Stamford Museum Permanent Collections
The collections of the Stamford Museum are an essential part of the Museum's mission, which includes
"...the preservation and interpretation of art, the natural and agricultural sciences, and history."
The SM&NC collects only the highest-quality objects, consistent with our collections policy, that are exhibition worthy, and in excellent condition.
The Museum subscribes to UNESCO's principles related to cultural property and will not purchase or accept gifts that may have been removed illegally from their countries of origin. The museum adheres to all federal guidelines and the mandates of the Native American Grave Protection and Repatriation Act (NAGPRA).
The SM&NC collections have grown since the founding of the Museum in 1936, and have experienced a refined growth since the adoption of a rigorous Collections Policy in 2006. Today, the Stamford Museum maintains a permanent collection of more than 20,000 objects. The collection is defined by five categories:
- American Art, late 19th century - 1965
- Native American Art & Artifacts
- Natural History of New England
- American History and Culture (pre-1940)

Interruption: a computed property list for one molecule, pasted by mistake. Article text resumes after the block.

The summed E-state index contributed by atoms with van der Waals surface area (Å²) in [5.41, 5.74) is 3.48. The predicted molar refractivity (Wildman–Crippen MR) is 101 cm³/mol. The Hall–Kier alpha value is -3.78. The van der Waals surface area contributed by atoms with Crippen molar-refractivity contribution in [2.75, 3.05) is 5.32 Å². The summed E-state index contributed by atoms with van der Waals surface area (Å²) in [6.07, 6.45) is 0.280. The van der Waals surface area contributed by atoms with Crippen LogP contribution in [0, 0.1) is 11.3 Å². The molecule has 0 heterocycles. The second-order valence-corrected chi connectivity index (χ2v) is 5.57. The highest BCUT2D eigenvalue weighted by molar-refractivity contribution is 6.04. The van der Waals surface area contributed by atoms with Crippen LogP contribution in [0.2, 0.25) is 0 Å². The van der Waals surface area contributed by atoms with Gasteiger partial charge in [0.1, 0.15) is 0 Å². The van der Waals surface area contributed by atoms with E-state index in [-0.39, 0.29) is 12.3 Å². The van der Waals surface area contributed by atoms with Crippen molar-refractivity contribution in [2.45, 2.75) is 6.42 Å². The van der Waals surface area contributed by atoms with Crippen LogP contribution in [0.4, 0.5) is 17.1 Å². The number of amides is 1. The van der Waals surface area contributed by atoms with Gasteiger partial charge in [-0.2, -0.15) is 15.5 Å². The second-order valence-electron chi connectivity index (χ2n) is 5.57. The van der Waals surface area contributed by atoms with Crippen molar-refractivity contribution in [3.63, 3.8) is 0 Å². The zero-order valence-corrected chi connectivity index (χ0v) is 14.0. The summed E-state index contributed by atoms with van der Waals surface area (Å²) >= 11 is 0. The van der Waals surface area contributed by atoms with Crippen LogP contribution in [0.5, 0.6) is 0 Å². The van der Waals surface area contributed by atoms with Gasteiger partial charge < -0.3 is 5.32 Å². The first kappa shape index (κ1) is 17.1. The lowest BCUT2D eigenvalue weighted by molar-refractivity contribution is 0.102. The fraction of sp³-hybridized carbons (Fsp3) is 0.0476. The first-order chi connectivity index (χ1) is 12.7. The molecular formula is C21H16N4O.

- Connecticut Agriculture, late 19th century to 1940
For more information, on donating objects, please contact the Curator of Collections office at 203.977.6543.
The Stamford Museum American art collection consists of paintings, sculptures, prints, photographs and mixed media artworks pieces from the 19th and 20th century with special emphasis on the years between 1900 and the 1965. The art collection's founding core is the Shulman collection, formally donated in 1961. This collection of American Social Realists includes noted artists such as Guy Pène du Bois, Reginald Marsh, Milton Avery, Raphael Soyer, Robert Gwathmey, Max Weber and Arnold Blanch. The combined work of these artists represents the trends and developments that took place in American Art in the first three quarters of the 20th century.
The Stamford Museum also maintains a permanent collection of works by Gutzon Borglum (1867-1941), a Stamford resident best known as the creator of Mount Rushmore. Ours is the largest museum-owned collection of Borglum's works in the country, a unique resource for researchers. Also notable are sculptures by local artist Reuben Nakian; and paintings by John Singer Sargent, Ralph Blakelock, Werner Drewes, Alfred Henry Maurer, Jimmy Ernst, and Nicholas Krushenick.
Native American Art and Artifacts